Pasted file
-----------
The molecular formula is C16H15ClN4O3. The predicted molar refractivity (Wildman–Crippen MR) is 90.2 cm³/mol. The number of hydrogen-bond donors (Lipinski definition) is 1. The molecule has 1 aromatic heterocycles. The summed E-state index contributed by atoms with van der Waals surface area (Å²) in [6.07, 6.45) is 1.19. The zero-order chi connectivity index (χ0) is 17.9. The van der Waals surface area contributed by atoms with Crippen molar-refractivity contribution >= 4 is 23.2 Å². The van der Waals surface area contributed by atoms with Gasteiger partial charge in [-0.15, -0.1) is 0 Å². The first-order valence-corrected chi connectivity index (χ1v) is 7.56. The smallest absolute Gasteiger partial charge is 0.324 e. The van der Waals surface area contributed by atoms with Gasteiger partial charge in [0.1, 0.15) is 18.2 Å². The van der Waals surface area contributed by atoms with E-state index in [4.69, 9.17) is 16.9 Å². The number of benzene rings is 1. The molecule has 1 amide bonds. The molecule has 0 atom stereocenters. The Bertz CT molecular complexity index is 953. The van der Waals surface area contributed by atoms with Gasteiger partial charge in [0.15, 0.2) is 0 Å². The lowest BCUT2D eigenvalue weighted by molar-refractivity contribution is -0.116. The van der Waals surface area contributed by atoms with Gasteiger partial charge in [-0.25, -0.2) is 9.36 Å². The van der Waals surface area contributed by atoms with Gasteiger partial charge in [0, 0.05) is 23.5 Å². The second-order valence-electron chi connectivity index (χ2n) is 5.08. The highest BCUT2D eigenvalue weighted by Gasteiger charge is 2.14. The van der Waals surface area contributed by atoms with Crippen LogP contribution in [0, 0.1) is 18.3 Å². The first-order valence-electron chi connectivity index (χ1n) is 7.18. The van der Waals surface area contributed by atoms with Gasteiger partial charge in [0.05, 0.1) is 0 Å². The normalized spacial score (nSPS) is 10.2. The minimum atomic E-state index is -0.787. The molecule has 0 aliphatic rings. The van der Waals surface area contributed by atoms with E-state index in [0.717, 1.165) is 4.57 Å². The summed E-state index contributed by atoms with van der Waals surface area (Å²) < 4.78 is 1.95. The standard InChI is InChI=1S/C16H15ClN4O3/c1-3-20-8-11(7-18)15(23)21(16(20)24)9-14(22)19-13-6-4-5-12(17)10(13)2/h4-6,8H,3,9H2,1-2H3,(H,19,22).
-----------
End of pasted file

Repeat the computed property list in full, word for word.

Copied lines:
The molecular formula is C16H15ClN4O3. The predicted molar refractivity (Wildman–Crippen MR) is 90.2 cm³/mol. The number of hydrogen-bond donors (Lipinski definition) is 1. The molecule has 1 aromatic heterocycles. The summed E-state index contributed by atoms with van der Waals surface area (Å²) in [6.07, 6.45) is 1.19. The zero-order chi connectivity index (χ0) is 17.9. The van der Waals surface area contributed by atoms with Crippen molar-refractivity contribution >= 4 is 23.2 Å². The van der Waals surface area contributed by atoms with Gasteiger partial charge in [-0.15, -0.1) is 0 Å². The first-order valence-corrected chi connectivity index (χ1v) is 7.56. The smallest absolute Gasteiger partial charge is 0.324 e. The van der Waals surface area contributed by atoms with Gasteiger partial charge in [0.1, 0.15) is 18.2 Å². The van der Waals surface area contributed by atoms with E-state index in [4.69, 9.17) is 16.9 Å². The number of benzene rings is 1. The molecule has 1 amide bonds. The molecule has 0 atom stereocenters. The Bertz CT molecular complexity index is 953. The van der Waals surface area contributed by atoms with Gasteiger partial charge in [0.15, 0.2) is 0 Å². The lowest BCUT2D eigenvalue weighted by molar-refractivity contribution is -0.116. The van der Waals surface area contributed by atoms with Gasteiger partial charge in [-0.25, -0.2) is 9.36 Å². The van der Waals surface area contributed by atoms with Gasteiger partial charge in [0, 0.05) is 23.5 Å². The second-order valence-electron chi connectivity index (χ2n) is 5.08. The highest BCUT2D eigenvalue weighted by Gasteiger charge is 2.14. The van der Waals surface area contributed by atoms with Crippen LogP contribution in [0, 0.1) is 18.3 Å². The first-order valence-electron chi connectivity index (χ1n) is 7.18. The van der Waals surface area contributed by atoms with Gasteiger partial charge in [0.05, 0.1) is 0 Å². The normalized spacial score (nSPS) is 10.2. The minimum atomic E-state index is -0.787. The molecule has 0 aliphatic rings. The van der Waals surface area contributed by atoms with E-state index in [0.717, 1.165) is 4.57 Å². The summed E-state index contributed by atoms with van der Waals surface area (Å²) < 4.78 is 1.95. The standard InChI is InChI=1S/C16H15ClN4O3/c1-3-20-8-11(7-18)15(23)21(16(20)24)9-14(22)19-13-6-4-5-12(17)10(13)2/h4-6,8H,3,9H2,1-2H3,(H,19,22).